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In Visual computing for industry, biomedicine, and art

Presence of higher breast density (BD) and persistence over time are risk factors for breast cancer. A quantitatively accurate and highly reproducible BD measure that relies on precise and reproducible whole-breast segmentation is desirable. In this study, we aimed to develop a highly reproducible and accurate whole-breast segmentation algorithm for the generation of reproducible BD measures. Three datasets of volunteers from two clinical trials were included. Breast MR images were acquired on 3 T Siemens Biograph mMR, Prisma, and Skyra using 3D Cartesian six-echo GRE sequences with a fat-water separation technique. Two whole-breast segmentation strategies, utilizing image registration and 3D U-Net, were developed. Manual segmentation was performed. A task-based analysis was performed: a previously developed MR-based BD measure, MagDensity, was calculated and assessed using automated and manual segmentation. The mean squared error (MSE) and intraclass correlation coefficient (ICC) between MagDensity were evaluated using the manual segmentation as a reference. The test-retest reproducibility of MagDensity derived from different breast segmentation methods was assessed using the difference between the test and retest measures (Δ2-1), MSE, and ICC. The results showed that MagDensity derived by the registration and deep learning segmentation methods exhibited high concordance with manual segmentation, with ICCs of 0.986 (95%CI: 0.974-0.993) and 0.983 (95%CI: 0.961-0.992), respectively. For test-retest analysis, MagDensity derived using the registration algorithm achieved the smallest MSE of 0.370 and highest ICC of 0.993 (95%CI: 0.982-0.997) when compared to other segmentation methods. In conclusion, the proposed registration and deep learning whole-breast segmentation methods are accurate and reliable for estimating BD. Both methods outperformed a previously developed algorithm and manual segmentation in the test-retest assessment, with the registration exhibiting superior performance for highly reproducible BD measurements.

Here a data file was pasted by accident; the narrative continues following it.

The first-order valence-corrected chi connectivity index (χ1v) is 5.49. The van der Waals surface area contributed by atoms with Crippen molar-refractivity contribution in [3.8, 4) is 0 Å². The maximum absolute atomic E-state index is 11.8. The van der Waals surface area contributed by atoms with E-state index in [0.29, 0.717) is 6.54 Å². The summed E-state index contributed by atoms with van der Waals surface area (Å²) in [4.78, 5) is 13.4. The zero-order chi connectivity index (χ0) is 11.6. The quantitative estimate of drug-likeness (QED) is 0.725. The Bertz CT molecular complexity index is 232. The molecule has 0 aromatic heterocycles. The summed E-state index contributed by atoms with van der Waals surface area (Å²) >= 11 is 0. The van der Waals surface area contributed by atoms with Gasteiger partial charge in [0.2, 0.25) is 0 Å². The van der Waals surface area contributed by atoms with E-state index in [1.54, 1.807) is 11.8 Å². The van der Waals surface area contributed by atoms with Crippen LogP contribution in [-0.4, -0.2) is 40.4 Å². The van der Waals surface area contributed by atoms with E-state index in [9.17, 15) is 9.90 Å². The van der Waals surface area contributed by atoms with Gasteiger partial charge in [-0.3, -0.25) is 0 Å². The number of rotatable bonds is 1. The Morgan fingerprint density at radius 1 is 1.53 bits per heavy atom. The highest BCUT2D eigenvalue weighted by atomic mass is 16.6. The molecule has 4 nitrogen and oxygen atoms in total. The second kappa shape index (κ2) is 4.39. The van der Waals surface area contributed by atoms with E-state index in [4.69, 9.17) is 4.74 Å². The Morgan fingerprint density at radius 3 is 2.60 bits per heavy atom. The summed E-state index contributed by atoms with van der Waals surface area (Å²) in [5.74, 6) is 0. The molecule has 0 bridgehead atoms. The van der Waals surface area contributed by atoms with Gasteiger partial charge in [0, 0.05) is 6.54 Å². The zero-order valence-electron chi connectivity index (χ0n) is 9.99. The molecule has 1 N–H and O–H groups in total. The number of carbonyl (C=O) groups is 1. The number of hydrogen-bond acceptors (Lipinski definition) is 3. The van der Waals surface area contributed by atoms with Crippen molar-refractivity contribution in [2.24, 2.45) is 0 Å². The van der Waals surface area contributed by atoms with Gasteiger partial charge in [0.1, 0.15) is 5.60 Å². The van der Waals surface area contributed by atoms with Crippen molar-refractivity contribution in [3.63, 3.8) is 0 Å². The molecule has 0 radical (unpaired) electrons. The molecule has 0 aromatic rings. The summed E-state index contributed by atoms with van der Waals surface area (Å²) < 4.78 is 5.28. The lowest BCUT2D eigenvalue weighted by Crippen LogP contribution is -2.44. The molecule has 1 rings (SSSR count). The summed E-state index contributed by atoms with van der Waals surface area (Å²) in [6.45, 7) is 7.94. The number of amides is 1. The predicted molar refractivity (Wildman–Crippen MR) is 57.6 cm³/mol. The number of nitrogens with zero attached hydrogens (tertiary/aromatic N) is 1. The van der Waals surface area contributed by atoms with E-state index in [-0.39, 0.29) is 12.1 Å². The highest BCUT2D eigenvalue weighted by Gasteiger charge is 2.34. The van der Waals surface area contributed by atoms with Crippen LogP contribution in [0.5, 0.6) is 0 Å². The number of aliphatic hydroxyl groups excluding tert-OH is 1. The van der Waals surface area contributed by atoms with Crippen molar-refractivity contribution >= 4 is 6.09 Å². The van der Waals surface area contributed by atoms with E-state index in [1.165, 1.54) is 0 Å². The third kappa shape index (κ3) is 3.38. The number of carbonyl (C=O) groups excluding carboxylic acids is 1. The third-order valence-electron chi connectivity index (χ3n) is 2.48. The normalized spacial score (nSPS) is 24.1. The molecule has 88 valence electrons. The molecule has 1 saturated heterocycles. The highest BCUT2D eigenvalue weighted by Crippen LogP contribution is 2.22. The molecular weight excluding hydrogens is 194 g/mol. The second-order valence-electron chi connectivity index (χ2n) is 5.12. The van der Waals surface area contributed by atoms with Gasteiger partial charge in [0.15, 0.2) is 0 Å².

Ying Jia, Cattell Renee, Zhao Tianyun, Lei Lan, Jiang Zhao, Hussain Shahid M, Gao Yi, Chow H-H Sherry, Stopeck Alison T, Thompson Patricia A, Huang Chuan


Breast cancer, Breast density, Breast segmentation, Deep learning, Image registration